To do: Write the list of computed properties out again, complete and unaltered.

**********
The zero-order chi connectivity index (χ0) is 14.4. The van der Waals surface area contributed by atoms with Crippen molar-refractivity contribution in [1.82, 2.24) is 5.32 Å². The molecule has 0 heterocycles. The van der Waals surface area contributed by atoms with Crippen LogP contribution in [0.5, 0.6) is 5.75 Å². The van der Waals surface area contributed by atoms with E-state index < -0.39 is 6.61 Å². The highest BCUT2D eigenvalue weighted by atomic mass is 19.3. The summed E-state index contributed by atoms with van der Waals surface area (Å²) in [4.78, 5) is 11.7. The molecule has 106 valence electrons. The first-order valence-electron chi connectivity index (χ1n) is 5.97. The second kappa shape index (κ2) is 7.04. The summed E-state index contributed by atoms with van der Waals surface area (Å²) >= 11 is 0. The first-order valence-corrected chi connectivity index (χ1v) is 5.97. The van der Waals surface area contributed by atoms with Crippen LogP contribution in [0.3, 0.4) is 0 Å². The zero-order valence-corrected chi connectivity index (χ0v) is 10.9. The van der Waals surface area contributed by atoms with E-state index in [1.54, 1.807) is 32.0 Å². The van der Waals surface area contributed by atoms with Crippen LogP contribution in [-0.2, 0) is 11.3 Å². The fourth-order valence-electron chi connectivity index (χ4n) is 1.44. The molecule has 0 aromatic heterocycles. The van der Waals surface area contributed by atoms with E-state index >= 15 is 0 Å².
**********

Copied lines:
The zero-order chi connectivity index (χ0) is 14.4. The van der Waals surface area contributed by atoms with Crippen molar-refractivity contribution in [1.82, 2.24) is 5.32 Å². The molecule has 0 heterocycles. The van der Waals surface area contributed by atoms with Crippen LogP contribution in [0.5, 0.6) is 5.75 Å². The van der Waals surface area contributed by atoms with E-state index < -0.39 is 6.61 Å². The highest BCUT2D eigenvalue weighted by atomic mass is 19.3. The summed E-state index contributed by atoms with van der Waals surface area (Å²) in [4.78, 5) is 11.7. The molecule has 106 valence electrons. The first-order valence-electron chi connectivity index (χ1n) is 5.97. The second kappa shape index (κ2) is 7.04. The summed E-state index contributed by atoms with van der Waals surface area (Å²) >= 11 is 0. The first-order valence-corrected chi connectivity index (χ1v) is 5.97. The van der Waals surface area contributed by atoms with Crippen LogP contribution in [0.3, 0.4) is 0 Å². The zero-order valence-corrected chi connectivity index (χ0v) is 10.9. The van der Waals surface area contributed by atoms with E-state index in [1.54, 1.807) is 32.0 Å². The van der Waals surface area contributed by atoms with Crippen LogP contribution in [-0.2, 0) is 11.3 Å². The fourth-order valence-electron chi connectivity index (χ4n) is 1.44. The molecule has 0 aromatic heterocycles. The van der Waals surface area contributed by atoms with E-state index >= 15 is 0 Å².